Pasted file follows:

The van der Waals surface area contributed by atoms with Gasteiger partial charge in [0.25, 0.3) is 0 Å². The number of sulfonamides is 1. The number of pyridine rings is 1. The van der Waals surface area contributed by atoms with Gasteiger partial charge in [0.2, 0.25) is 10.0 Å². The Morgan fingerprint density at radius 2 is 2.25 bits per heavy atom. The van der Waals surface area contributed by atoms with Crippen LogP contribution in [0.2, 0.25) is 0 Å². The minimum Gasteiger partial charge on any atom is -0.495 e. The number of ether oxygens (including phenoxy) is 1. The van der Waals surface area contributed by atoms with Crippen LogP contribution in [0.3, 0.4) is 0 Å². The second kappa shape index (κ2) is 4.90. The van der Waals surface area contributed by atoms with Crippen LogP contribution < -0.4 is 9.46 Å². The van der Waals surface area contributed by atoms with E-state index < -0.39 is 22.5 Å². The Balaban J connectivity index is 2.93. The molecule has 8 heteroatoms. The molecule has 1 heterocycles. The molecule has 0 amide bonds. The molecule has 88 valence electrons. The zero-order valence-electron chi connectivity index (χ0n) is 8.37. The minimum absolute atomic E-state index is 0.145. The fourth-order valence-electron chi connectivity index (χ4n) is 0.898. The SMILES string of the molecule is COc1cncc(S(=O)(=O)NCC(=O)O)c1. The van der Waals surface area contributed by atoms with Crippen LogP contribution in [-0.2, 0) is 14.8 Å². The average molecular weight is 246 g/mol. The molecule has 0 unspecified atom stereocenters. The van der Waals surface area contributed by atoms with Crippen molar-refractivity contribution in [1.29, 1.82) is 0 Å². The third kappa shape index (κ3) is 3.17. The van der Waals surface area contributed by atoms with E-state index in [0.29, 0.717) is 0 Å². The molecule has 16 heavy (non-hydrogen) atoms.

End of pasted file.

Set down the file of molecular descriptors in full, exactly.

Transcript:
The van der Waals surface area contributed by atoms with Gasteiger partial charge in [0.25, 0.3) is 0 Å². The number of sulfonamides is 1. The number of pyridine rings is 1. The van der Waals surface area contributed by atoms with Gasteiger partial charge in [0.2, 0.25) is 10.0 Å². The Morgan fingerprint density at radius 2 is 2.25 bits per heavy atom. The van der Waals surface area contributed by atoms with Crippen LogP contribution in [0.2, 0.25) is 0 Å². The minimum Gasteiger partial charge on any atom is -0.495 e. The number of ether oxygens (including phenoxy) is 1. The van der Waals surface area contributed by atoms with Crippen LogP contribution in [0.3, 0.4) is 0 Å². The second kappa shape index (κ2) is 4.90. The van der Waals surface area contributed by atoms with Crippen LogP contribution < -0.4 is 9.46 Å². The van der Waals surface area contributed by atoms with E-state index < -0.39 is 22.5 Å². The Balaban J connectivity index is 2.93. The molecule has 8 heteroatoms. The molecule has 1 heterocycles. The molecule has 0 amide bonds. The molecule has 88 valence electrons. The zero-order valence-electron chi connectivity index (χ0n) is 8.37. The minimum absolute atomic E-state index is 0.145. The fourth-order valence-electron chi connectivity index (χ4n) is 0.898. The SMILES string of the molecule is COc1cncc(S(=O)(=O)NCC(=O)O)c1. The van der Waals surface area contributed by atoms with Crippen LogP contribution in [-0.2, 0) is 14.8 Å². The average molecular weight is 246 g/mol. The molecule has 0 unspecified atom stereocenters. The van der Waals surface area contributed by atoms with Crippen molar-refractivity contribution in [1.29, 1.82) is 0 Å². The third kappa shape index (κ3) is 3.17. The van der Waals surface area contributed by atoms with E-state index in [0.29, 0.717) is 0 Å². The molecule has 16 heavy (non-hydrogen) atoms.